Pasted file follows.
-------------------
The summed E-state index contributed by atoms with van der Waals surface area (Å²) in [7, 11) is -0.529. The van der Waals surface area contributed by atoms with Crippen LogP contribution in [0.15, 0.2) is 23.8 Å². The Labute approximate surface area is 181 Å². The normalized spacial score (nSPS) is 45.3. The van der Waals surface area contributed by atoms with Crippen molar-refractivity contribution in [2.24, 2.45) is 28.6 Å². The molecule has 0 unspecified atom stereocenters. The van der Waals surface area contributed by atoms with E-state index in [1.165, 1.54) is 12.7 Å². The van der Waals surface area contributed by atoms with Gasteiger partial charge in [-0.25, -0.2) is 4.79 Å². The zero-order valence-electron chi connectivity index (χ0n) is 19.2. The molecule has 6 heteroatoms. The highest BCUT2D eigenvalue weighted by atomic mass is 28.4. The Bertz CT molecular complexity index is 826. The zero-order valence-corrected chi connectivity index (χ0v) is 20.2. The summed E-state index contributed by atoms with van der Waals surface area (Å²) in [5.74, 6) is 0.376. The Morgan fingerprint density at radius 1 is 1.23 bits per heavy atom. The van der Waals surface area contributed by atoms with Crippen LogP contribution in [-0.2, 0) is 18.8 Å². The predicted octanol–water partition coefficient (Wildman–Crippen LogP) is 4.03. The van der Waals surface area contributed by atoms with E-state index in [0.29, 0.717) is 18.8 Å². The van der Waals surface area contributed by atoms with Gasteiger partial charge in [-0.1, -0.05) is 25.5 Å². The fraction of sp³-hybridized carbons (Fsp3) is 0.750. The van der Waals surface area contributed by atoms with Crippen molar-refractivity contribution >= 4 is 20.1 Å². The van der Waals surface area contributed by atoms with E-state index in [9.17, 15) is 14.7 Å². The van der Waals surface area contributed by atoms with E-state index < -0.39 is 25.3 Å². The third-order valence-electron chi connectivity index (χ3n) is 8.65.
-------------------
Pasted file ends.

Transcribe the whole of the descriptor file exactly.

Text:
The summed E-state index contributed by atoms with van der Waals surface area (Å²) in [7, 11) is -0.529. The van der Waals surface area contributed by atoms with Crippen LogP contribution in [0.15, 0.2) is 23.8 Å². The Labute approximate surface area is 181 Å². The normalized spacial score (nSPS) is 45.3. The van der Waals surface area contributed by atoms with Crippen molar-refractivity contribution in [2.24, 2.45) is 28.6 Å². The molecule has 0 unspecified atom stereocenters. The van der Waals surface area contributed by atoms with E-state index in [1.165, 1.54) is 12.7 Å². The van der Waals surface area contributed by atoms with Gasteiger partial charge in [-0.25, -0.2) is 4.79 Å². The zero-order valence-electron chi connectivity index (χ0n) is 19.2. The molecule has 6 heteroatoms. The highest BCUT2D eigenvalue weighted by atomic mass is 28.4. The Bertz CT molecular complexity index is 826. The zero-order valence-corrected chi connectivity index (χ0v) is 20.2. The summed E-state index contributed by atoms with van der Waals surface area (Å²) in [5.74, 6) is 0.376. The Morgan fingerprint density at radius 1 is 1.23 bits per heavy atom. The van der Waals surface area contributed by atoms with Crippen LogP contribution in [-0.2, 0) is 18.8 Å². The predicted octanol–water partition coefficient (Wildman–Crippen LogP) is 4.03. The van der Waals surface area contributed by atoms with E-state index in [0.29, 0.717) is 18.8 Å². The van der Waals surface area contributed by atoms with Gasteiger partial charge in [-0.1, -0.05) is 25.5 Å². The fraction of sp³-hybridized carbons (Fsp3) is 0.750. The van der Waals surface area contributed by atoms with Crippen molar-refractivity contribution >= 4 is 20.1 Å². The van der Waals surface area contributed by atoms with E-state index in [9.17, 15) is 14.7 Å². The van der Waals surface area contributed by atoms with E-state index < -0.39 is 25.3 Å². The third-order valence-electron chi connectivity index (χ3n) is 8.65.